Behind cross-country skier Yoshihiro Nitta's gold medal at the Winter Games was Japan's bid to win over the weather in Pyeongchang.
Kazuo Asada and Kunihiro Naito, both working for the weather forecasting company Weathernews Inc., accompanied Japan's Nordic skiing team and fed them first-hand information about expected weather conditions in the games' mountain area.
The pair began working with Japan's Paralympic cross-country skiers and biathletes a year ago. At Pyeongchang on Saturday, they helped Nitta top the podium for the first time since claiming two gold medals at the 2010 Vancouver Games.
The headlines only show Nitta's feat in winning gold, but Asada, the sports team leader at the company, says there was much unexpected behind-the-scenes drama that worried him while the 37-year-old bet the last four years of his life in the standing category of the 10-kilometer classical race.
Weather is a critical aspect in Nordic skiing, as changes in temperature among other factors link directly to the condition of the snow that the athletes have to ski on. Team staff wax the skis before events, but it is also difficult to determine the type of wax to use without knowing what kind of weather awaits.
The temperature on Saturday morning was lower than expected, making it difficult to decide on a wax for Nitta. And it took the crew until an hour before the event kicked off to come up with the solution.
"The weather is difficult because you can't always predict everything, but we did a good job comprehending the situation and communicating, and the wax staff made improvements before sending him off," Asada said. "Together, we were able to give him the final push with our preparation."
Naito, a meteorologist, kept sending updates over the radio as they watched the race from the stands.
After the race, Nitta thanked Asada and Naito for their support.
"Nitta-san was talking about how difficult the race was, but his smile highlighted his sense of accomplishment after four years of hard work," Asada said.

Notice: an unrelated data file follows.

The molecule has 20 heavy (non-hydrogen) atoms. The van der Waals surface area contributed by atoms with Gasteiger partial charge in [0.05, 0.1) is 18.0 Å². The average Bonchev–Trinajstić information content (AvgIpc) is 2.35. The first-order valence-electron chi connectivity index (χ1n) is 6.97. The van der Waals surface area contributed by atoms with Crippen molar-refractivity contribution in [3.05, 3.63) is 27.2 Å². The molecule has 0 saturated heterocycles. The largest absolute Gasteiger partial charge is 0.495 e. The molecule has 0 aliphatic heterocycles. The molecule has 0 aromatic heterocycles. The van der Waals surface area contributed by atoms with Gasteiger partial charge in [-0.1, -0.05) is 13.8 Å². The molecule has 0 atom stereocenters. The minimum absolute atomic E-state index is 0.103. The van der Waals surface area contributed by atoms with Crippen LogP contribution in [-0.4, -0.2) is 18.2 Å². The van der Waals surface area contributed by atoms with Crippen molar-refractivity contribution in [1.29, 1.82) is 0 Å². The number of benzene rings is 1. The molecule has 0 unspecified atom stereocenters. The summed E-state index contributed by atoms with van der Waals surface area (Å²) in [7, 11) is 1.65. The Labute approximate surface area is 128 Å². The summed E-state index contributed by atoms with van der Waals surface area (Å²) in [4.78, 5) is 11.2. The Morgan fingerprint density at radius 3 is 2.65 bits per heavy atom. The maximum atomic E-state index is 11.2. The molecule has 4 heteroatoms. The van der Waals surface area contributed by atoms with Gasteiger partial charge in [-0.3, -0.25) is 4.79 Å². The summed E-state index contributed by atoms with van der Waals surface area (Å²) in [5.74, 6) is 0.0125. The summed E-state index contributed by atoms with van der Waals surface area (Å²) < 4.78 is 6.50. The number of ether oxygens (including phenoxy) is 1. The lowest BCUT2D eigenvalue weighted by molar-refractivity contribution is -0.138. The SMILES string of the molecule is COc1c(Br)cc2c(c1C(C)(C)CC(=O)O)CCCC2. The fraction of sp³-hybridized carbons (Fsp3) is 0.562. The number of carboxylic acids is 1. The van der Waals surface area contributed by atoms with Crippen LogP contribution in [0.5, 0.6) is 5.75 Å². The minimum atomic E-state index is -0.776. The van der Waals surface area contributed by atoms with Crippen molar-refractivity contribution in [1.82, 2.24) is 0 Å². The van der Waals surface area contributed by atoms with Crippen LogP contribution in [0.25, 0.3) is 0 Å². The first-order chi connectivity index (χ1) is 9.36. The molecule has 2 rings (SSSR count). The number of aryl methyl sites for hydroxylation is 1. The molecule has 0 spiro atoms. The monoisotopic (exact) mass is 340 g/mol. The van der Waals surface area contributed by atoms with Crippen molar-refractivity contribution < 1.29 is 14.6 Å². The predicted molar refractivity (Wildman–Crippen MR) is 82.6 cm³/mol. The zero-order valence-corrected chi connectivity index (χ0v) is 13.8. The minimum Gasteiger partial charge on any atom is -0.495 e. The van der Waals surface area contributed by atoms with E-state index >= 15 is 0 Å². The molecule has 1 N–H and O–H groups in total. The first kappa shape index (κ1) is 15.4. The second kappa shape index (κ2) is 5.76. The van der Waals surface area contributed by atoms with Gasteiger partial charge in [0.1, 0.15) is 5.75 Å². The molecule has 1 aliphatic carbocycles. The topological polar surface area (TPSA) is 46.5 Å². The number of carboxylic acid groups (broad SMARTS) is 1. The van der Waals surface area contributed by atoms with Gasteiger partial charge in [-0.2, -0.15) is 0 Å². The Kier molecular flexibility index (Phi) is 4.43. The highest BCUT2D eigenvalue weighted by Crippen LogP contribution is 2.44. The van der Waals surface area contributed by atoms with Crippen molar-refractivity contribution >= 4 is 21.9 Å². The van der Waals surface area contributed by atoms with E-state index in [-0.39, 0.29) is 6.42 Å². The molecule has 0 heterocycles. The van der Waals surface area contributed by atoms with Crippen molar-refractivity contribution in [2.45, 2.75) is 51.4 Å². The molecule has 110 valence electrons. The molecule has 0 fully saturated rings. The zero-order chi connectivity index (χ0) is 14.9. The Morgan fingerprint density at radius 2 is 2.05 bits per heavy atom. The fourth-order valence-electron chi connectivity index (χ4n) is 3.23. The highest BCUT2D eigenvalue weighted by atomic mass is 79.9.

Nitta said the wax used on his skis and the game plan allowed him to win his third gold medal at his sixth Winter Games.
"The snow was harder than we thought so we were wondering if we should put wax on the skis to stop them from sliding. But we decided to go without it and it worked out," Nitta said. "A lot of people support me, and of course I was skiing for myself in the end, but I wanted to make them happy."
"I think my coach and other staff members gave me so much support, and made me realize how lucky I am. So I didn't want to give up until the very end."
Asada began supporting athletes in 2015, several months before Japan competed in the Rugby World Cup 2015. He offered support to Eddie Jones' team after hearing the head coach emphasizes the importance of reading the weather during training and competition.
Since then, the company has also supported Japan's campaign during the 2016 Rio de Janeiro Olympics. And at Pyeongchang, the Paralympic Nordic skiers enjoyed first-rate service.
"The athletes have worked hard for four years to compete at the games. It's our job to give the team meteorological information to allow the athletes to show their best performance," Asada said.
"All athletes are striving really hard, but we thought that disabled athletes have a more difficult time preparing themselves. We thought we could do more to help para athletes."
Supporting Nordic skiing was challenging in the sense that the weather influences the equipment in addition to the game plan, Asada said. But with the team, they were able to send off the athletes confidently.
"As far as I know, Japan is the only team that has a meteorologist working with them," Asada said. "Some athletes do better in the sun, and some do better when it's raining. We can't really change the weather, so it is important for us to support them by sending accurate information."
"Nordic skiing seems like an individual sport, but the strength of the team means a lot."
More on the Pyeongchang Paralympics: